GUANGZHOU Chalk it up to an impeccable sense of political timing: Just four days before China's National People's Congress convened in early March, Hon Hai Precision Industry broke ground on a new liquid crystal display plant in the Guangdong Province capital of Guangzhou.
The Taiwan-based contract manufacturer, better known as Foxconn, is investing about $9 billion.
At the groundbreaking ceremony, Hon Hai CEO Terry Gou fawned over Hu Chunhua, the Communist Party chief of Guangdong and a person widely seen as a candidate to succeed Chinese President Xi Jinping. When Hu left, Gou saw him off with a deep bow.
Amid concerns over sluggish growth, the investment brightened Hu's political future before both the March legislative session and the party leadership reshuffle this autumn. Gou is understandably keen on maintaining amicable relations with the powerful Hu and Xi.
Gou has a special relationship with the president owing to his success in Shenzhen. After Xi's father, Xi Zhongxun, lost a Communist Party power struggle, he left Beijing and devoted himself to creating a special economic zone in Shenzhen. Gou opened a plant in the city in 1988, paving the way for Hon Hai's growth into a giant that employs some 1 million workers, a fact not lost on the president.
When Gou visited the southern Chinese resort of Hainan in the spring of 2013, he was received warmly by Xi, whose power was on the rise. The president called him an "old friend."
"As a Chinese born in Taiwan," Gou replied, "I can hardly contain my excitement."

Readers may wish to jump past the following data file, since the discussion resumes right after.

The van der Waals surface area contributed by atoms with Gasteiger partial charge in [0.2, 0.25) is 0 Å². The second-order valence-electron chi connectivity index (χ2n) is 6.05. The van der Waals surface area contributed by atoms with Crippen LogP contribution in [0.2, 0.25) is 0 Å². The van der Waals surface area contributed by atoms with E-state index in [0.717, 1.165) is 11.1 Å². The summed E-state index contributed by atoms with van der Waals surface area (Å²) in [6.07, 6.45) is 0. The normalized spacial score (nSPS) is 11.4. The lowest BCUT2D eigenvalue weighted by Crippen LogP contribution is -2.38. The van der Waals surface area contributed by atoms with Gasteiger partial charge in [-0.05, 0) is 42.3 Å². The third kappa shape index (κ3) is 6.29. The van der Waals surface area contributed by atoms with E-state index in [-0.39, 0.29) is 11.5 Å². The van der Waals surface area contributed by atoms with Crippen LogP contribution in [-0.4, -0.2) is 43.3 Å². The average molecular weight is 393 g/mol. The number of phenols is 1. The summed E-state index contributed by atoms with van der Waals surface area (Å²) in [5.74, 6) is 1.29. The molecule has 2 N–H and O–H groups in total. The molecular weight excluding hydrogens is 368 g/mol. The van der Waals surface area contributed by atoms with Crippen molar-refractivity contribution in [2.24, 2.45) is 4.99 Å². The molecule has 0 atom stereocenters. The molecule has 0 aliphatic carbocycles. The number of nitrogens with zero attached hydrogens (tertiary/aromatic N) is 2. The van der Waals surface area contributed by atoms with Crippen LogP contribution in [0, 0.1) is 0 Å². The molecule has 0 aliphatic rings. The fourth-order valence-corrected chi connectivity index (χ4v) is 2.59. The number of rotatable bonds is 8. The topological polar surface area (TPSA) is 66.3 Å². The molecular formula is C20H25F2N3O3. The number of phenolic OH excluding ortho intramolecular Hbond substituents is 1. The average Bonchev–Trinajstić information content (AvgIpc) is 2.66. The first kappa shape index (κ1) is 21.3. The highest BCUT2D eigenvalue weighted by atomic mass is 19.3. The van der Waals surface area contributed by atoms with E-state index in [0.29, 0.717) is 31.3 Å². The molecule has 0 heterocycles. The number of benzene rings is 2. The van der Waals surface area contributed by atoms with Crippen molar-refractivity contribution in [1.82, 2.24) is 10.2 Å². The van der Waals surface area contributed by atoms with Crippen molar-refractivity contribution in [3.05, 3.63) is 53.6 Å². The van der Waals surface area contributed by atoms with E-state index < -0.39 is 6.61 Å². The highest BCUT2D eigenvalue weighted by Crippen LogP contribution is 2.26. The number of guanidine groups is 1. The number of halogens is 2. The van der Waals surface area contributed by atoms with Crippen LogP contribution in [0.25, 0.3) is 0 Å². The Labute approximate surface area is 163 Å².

Clearly, Gou understands the value of Beijing's good graces. He isn't alone. Wang Jianlin, the wealthy head of the Dalian Wanda Group real estate empire, has in the past been linked to many power players, reportedly including former Premier Wen Jiabao and Xi.
Still, some tycoons seem to be rethinking the merits of strategic loyalty, even if it means vilification.
HONG KONG DILEMMA Before Hong Kong's chief executive election last month, local magnate Li Ka-shing said he did not want more confusion in the former British territory.
While most business leaders declared their support for Beijing-backed victor Carrie Lam Cheng Yuet-ngor, Li maintained a vague stance throughout the campaign. Li is apparently worried that Xi's hard-line approach to the city is shaking China's "one country, two systems" model, which is supposed to allow for Hong Kong's economic and political freedoms.
Li has long been regarded in China as a "patriotic merchant." He established close relations with the late Deng Xiaoping and other figures, and contributed to the country's economic development through investment in its real estate market. Recently, though, Li has been unloading property holdings on the mainland and in Hong Kong while pursuing acquisitions in Australia, Canada and other countries. Chinese state-affiliated media organizations have now practically denounced him as a traitor.
Yet, when the "rule of man" takes precedence over the rule of law and market principles, business leaders can easily find themselves in precarious positions. Even billionaires like Li Ka-shing are struggling to strike a balance between bowing to Xi and following their capitalist instincts.